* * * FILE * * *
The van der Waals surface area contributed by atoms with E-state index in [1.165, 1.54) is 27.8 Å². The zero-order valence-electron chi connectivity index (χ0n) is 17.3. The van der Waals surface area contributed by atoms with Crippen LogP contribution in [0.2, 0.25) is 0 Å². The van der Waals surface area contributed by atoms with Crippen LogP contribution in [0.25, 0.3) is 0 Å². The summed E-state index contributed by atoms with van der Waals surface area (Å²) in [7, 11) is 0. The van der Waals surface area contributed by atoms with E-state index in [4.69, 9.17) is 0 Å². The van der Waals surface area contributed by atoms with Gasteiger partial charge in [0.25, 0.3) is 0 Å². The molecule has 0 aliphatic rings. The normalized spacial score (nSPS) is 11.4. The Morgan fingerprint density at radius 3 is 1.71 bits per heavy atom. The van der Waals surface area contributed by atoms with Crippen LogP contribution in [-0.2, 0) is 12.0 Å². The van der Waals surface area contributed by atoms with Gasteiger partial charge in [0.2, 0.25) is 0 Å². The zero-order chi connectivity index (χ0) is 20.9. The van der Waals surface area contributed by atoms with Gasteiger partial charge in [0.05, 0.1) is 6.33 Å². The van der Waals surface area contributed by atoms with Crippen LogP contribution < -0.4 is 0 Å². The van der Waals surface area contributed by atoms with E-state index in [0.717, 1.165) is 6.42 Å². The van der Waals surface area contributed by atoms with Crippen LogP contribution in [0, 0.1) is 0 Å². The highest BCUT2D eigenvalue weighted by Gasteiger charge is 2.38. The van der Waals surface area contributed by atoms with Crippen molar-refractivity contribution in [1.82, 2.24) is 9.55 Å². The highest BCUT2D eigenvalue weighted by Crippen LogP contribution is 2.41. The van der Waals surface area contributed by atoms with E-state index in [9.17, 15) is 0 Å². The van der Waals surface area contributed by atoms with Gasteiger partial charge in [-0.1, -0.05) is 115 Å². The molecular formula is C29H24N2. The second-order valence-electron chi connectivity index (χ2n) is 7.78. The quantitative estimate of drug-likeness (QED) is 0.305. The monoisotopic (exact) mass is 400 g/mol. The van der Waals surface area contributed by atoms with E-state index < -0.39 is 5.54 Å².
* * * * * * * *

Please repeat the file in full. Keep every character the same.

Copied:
The van der Waals surface area contributed by atoms with E-state index in [1.165, 1.54) is 27.8 Å². The zero-order valence-electron chi connectivity index (χ0n) is 17.3. The van der Waals surface area contributed by atoms with Crippen LogP contribution in [0.2, 0.25) is 0 Å². The van der Waals surface area contributed by atoms with Crippen LogP contribution in [0.25, 0.3) is 0 Å². The summed E-state index contributed by atoms with van der Waals surface area (Å²) in [7, 11) is 0. The van der Waals surface area contributed by atoms with E-state index in [4.69, 9.17) is 0 Å². The van der Waals surface area contributed by atoms with Gasteiger partial charge in [0.25, 0.3) is 0 Å². The molecule has 0 aliphatic rings. The normalized spacial score (nSPS) is 11.4. The Morgan fingerprint density at radius 3 is 1.71 bits per heavy atom. The van der Waals surface area contributed by atoms with Crippen LogP contribution in [-0.2, 0) is 12.0 Å². The van der Waals surface area contributed by atoms with Gasteiger partial charge in [0.2, 0.25) is 0 Å². The zero-order chi connectivity index (χ0) is 20.9. The van der Waals surface area contributed by atoms with Gasteiger partial charge in [0.05, 0.1) is 6.33 Å². The van der Waals surface area contributed by atoms with Crippen LogP contribution < -0.4 is 0 Å². The van der Waals surface area contributed by atoms with E-state index in [0.717, 1.165) is 6.42 Å². The van der Waals surface area contributed by atoms with Crippen LogP contribution in [0, 0.1) is 0 Å². The highest BCUT2D eigenvalue weighted by Gasteiger charge is 2.38. The van der Waals surface area contributed by atoms with Crippen molar-refractivity contribution in [1.82, 2.24) is 9.55 Å². The highest BCUT2D eigenvalue weighted by Crippen LogP contribution is 2.41. The van der Waals surface area contributed by atoms with E-state index in [9.17, 15) is 0 Å². The van der Waals surface area contributed by atoms with Gasteiger partial charge in [-0.1, -0.05) is 115 Å². The molecular formula is C29H24N2. The second-order valence-electron chi connectivity index (χ2n) is 7.78. The quantitative estimate of drug-likeness (QED) is 0.305. The monoisotopic (exact) mass is 400 g/mol. The van der Waals surface area contributed by atoms with E-state index < -0.39 is 5.54 Å².